Prescription Drug Addiction Statistics- Drug Abuse Hits Home

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The big drug addiction problem facing America, according to drug addiction statistics, lies not in the crack houses and shooting galleries of the inner cities, but in the doctor's offices to which millions of Americans go in search of relief for their physical and emotional pain.
Drug Abuse Among The Elderly As the Baby Boomer generation enters its retirement years, there are now more Americans over the age of sixty than ever before.
Whether or not that is a factor, more prescriptions are being written, with less thorough understanding of the patient's physical condition, than ever, and under those circumstances, it is not surprising that prescription drug abuse, according to the most recent prescription drug addiction statistics, is on the rise.
The US Department of Health and Human Services, in its latest publication of prescription drug addiction statistics, has both pinpointed those over sixty as the group among whom prescription drug abuse is the highest.
According to their prescription drug addiction statistics, more than 17% of them are guilty of abuse; a very large number of those are oblivious to the fact that they are drug abusers.
What this may point to is an overwhelmed medical system, which limits doctors in the amount of time they can spend with each patient, and medical insurance companies who find it cheaper to pay for prescription pain medication than to pay for the therapies or surgeries which would eliminate the sources of the pain.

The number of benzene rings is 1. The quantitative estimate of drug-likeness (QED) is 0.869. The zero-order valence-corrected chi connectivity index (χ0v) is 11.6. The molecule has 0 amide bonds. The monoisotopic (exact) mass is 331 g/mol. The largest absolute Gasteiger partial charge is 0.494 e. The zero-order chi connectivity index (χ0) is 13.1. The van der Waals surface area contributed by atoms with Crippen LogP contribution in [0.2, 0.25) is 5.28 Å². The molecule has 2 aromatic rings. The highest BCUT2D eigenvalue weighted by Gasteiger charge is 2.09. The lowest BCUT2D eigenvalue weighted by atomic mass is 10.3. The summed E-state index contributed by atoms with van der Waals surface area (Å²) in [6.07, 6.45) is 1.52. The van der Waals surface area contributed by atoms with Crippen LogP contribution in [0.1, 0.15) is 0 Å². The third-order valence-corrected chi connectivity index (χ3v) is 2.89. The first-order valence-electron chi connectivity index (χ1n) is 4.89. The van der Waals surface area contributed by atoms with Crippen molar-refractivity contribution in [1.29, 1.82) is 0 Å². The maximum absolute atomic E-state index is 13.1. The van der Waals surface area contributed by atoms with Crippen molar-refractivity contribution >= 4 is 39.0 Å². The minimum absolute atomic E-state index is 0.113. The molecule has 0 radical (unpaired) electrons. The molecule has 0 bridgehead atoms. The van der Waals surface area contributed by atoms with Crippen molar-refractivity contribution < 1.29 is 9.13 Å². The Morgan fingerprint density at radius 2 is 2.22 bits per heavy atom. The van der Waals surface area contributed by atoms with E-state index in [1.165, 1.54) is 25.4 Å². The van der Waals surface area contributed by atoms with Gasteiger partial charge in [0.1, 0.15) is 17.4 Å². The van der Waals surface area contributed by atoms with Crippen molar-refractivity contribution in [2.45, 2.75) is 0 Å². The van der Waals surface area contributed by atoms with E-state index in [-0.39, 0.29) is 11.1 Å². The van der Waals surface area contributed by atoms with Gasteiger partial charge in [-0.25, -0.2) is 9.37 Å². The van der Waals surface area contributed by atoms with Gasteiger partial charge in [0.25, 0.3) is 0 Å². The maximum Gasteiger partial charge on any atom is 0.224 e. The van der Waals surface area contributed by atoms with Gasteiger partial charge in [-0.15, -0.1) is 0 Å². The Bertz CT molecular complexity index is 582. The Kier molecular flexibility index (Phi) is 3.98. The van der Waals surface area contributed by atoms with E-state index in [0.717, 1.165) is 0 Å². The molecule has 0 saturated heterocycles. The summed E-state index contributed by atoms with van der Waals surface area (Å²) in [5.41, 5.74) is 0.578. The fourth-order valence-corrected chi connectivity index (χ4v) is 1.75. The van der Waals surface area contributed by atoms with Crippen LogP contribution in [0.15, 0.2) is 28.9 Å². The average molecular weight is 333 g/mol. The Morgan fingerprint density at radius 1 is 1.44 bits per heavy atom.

Prescription drug addiction statistics revealing drug abuse among the elderly does not speak well for the US health system.
Drug Abuse Among The Young But prescription drug addiction statistics [http://www.
org/Drug_Addiction_Statistics/] reveal another at-risk age group; the young, as well as the elderly, are becoming more and more dependent on prescription medicines.
Those between the ages of twelve and twenty-five are now five times more likely to engage in prescription drug abuse than they were just twenty-five years ago.
And the trend is growing faster among girls and young women than among boys and young men.
Another alarming truth underlying these prescription drug addiction statistics is that, when those who cannot get their prescriptions refilled need their fixes, they can turn to friends who have the same prescriptions, or they can buy the pills from strangers.
Even worse, they can do it without their doctor's knowledge.
The illegal sales of prescription drugs have soared in recent years.
And as long as prescription drugs are the treatment of choice for so many conditions, prescription drug addiction statistics give no reason to think that trend will reverse.
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